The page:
April 4, 2005 – "Bullying is a major problem in the schools," Gloria John, a guidance counselor at the Juanita Gardine elementary school said. "It causes students to stay home from school," as often as "two days a week" in some cases, she said. John was one of the teachers who attended a workshop on reducing violence and bullying in the classroom on Monday. The workshop was presented by John Munro, education program director of the Alliance of Guardian Angels, at the Sand Castle on the Beach Hotel conference room in Frederiksted.
John said students as young as kindergarten can be bullies. She said she knows a kindergarten bully. "The children complain that he hits them and beats them up." John said she "didn't realize that happens at such a young age." She encourages students who are being harassed to "find a safe haven" near teachers and other adults. Schoolmates constantly harass another student, who is in the fourth grade. The student says he "is singled out" and terrorized "when no one is around," John said.
John Munro, a former elementary, middle school and high school teacher, presented the workshop. He is an assistant professor at St. Paul's College in New Jersey, and the president of the Board of Education in Harrington, N.J. Munro is visiting St. Croix along with Guardian Angels Arnaldo Salinas and John Ayala. The trio is on island at the request of Eileen Pennick, program manager for the Department of Education's Safe and Drug Free Schools program.
"The most common form of bullying is not physical – its exclusion, and name calling." Munro said. "It's here, it's everywhere." Munro said since the Columbine shooting in 1999, violence prevention and education professionals have been trying to find a way to get to the root of the problem and eradicate it. "Bullying," Munro says, "is the greatest thief of childhood; it is the number one problem that distracts from their learning."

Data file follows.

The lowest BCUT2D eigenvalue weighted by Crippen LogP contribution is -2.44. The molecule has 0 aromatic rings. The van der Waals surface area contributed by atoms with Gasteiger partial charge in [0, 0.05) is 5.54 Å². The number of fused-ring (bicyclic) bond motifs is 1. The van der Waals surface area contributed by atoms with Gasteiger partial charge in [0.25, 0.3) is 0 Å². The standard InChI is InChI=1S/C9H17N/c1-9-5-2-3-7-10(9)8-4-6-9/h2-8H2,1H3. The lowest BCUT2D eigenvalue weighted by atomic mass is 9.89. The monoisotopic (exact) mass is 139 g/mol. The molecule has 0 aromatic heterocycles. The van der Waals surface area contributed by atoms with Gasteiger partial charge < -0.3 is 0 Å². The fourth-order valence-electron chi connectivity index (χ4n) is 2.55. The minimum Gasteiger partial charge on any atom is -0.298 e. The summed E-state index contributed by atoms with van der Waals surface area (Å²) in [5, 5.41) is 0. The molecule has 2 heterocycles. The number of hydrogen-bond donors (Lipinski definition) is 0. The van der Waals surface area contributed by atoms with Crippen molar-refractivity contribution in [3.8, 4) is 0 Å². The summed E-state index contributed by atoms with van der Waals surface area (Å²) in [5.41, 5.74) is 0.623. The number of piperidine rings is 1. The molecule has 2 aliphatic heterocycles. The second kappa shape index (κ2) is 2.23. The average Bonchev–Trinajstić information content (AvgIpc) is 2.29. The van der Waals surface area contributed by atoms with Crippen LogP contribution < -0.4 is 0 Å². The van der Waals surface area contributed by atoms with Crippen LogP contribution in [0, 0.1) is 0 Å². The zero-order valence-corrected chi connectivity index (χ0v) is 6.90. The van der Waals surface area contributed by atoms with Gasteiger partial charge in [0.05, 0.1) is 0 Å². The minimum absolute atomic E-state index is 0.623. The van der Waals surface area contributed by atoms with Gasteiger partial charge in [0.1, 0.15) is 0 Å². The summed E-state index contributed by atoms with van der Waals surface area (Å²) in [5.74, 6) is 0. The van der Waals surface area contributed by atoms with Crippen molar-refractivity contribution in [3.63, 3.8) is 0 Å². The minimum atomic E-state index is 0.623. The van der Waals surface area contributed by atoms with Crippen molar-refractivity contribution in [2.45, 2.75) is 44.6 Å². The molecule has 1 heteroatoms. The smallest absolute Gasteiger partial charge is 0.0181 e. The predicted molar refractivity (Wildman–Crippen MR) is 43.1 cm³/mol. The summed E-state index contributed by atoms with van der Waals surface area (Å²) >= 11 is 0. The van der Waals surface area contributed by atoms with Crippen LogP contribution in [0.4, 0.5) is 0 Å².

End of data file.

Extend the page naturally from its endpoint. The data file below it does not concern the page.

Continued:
Munro has been associated with the Guardian Angels for three years and is charged with introducing the anti-bulling workshops into interested schools. Munro said the workshop helps the teacher identify signs of bullying behavior and its effects; recognize the differences between bullying and "kidding around;" differentiate the use of "verbal weapons" by students; diffuse potentially dangerous encounters, and gain successful intervention skills for violent and at-risk behaviors. Munroe said educating the teachers is just one part of the program. "We are going to create a Guardian Angels Education Academy in the schools and teach students to be Ambassadors of Kindness,'" Munro said. The students will learn about bullying and the impact bullying has on themselves and others. They will recognize the importance of sticking up for each other and denying bullies an audience. The students will be able to report incidences to authority figures, "with their anonymity intact," Munroe said.
Pennick said the workshops would continue through the week, with separate days for elementary, junior high and high school teachers, counselors and school monitors. "All schools were notified, and the principals selected the teachers and professionals who are attending," Pennick said.
Pennick got the idea for the Guardian Angels to conduct the workshops when she met them at the St. Croix Educational Complex in November, on their first trip to St. Croix. (See "Police Commissioner Endorses Guardian Angel Efforts").
Salinas, a senior director and founding member of the 24-year-old organization, and Ayala, Guardian Angels Mid-Atlantic regional director stationed in Washington, D.C., were initially invited by the St. Croix Anti-Crime Task Force to establish a chapter on island.
On April 10, the first group of St. Croix Guardian Angels will graduate in a ceremony at the Sand Castles on the Beach Hotel. Curtis Sliwa, founder and president of the Guardian Angels, will officiate.
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